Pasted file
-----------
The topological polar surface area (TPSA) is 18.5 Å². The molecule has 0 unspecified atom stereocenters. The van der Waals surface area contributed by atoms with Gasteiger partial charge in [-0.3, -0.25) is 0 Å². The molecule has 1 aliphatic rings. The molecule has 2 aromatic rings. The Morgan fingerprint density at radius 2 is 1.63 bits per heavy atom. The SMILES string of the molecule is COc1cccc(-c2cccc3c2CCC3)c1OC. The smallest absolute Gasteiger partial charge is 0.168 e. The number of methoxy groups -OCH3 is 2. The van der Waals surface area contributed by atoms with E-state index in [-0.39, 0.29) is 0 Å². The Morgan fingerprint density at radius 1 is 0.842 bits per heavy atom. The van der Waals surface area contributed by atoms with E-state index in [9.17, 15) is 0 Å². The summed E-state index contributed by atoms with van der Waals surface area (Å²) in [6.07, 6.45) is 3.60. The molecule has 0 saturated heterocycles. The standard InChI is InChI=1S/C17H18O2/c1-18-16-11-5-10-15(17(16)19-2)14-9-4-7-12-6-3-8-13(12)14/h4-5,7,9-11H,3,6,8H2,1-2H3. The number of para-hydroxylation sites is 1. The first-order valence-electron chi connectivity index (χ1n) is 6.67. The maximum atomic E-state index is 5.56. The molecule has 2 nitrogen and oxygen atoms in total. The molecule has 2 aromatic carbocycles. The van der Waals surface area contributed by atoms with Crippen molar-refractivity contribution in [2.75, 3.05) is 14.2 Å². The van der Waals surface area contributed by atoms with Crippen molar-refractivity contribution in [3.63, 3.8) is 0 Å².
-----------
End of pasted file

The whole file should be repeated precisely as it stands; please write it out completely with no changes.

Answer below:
The topological polar surface area (TPSA) is 18.5 Å². The molecule has 0 unspecified atom stereocenters. The van der Waals surface area contributed by atoms with Gasteiger partial charge in [-0.3, -0.25) is 0 Å². The molecule has 1 aliphatic rings. The molecule has 2 aromatic rings. The Morgan fingerprint density at radius 2 is 1.63 bits per heavy atom. The SMILES string of the molecule is COc1cccc(-c2cccc3c2CCC3)c1OC. The smallest absolute Gasteiger partial charge is 0.168 e. The number of methoxy groups -OCH3 is 2. The van der Waals surface area contributed by atoms with E-state index in [-0.39, 0.29) is 0 Å². The Morgan fingerprint density at radius 1 is 0.842 bits per heavy atom. The van der Waals surface area contributed by atoms with E-state index in [9.17, 15) is 0 Å². The summed E-state index contributed by atoms with van der Waals surface area (Å²) in [6.07, 6.45) is 3.60. The molecule has 0 saturated heterocycles. The standard InChI is InChI=1S/C17H18O2/c1-18-16-11-5-10-15(17(16)19-2)14-9-4-7-12-6-3-8-13(12)14/h4-5,7,9-11H,3,6,8H2,1-2H3. The number of para-hydroxylation sites is 1. The first-order valence-electron chi connectivity index (χ1n) is 6.67. The maximum atomic E-state index is 5.56. The molecule has 2 nitrogen and oxygen atoms in total. The molecule has 2 aromatic carbocycles. The van der Waals surface area contributed by atoms with Crippen molar-refractivity contribution in [2.75, 3.05) is 14.2 Å². The van der Waals surface area contributed by atoms with Crippen molar-refractivity contribution in [3.63, 3.8) is 0 Å².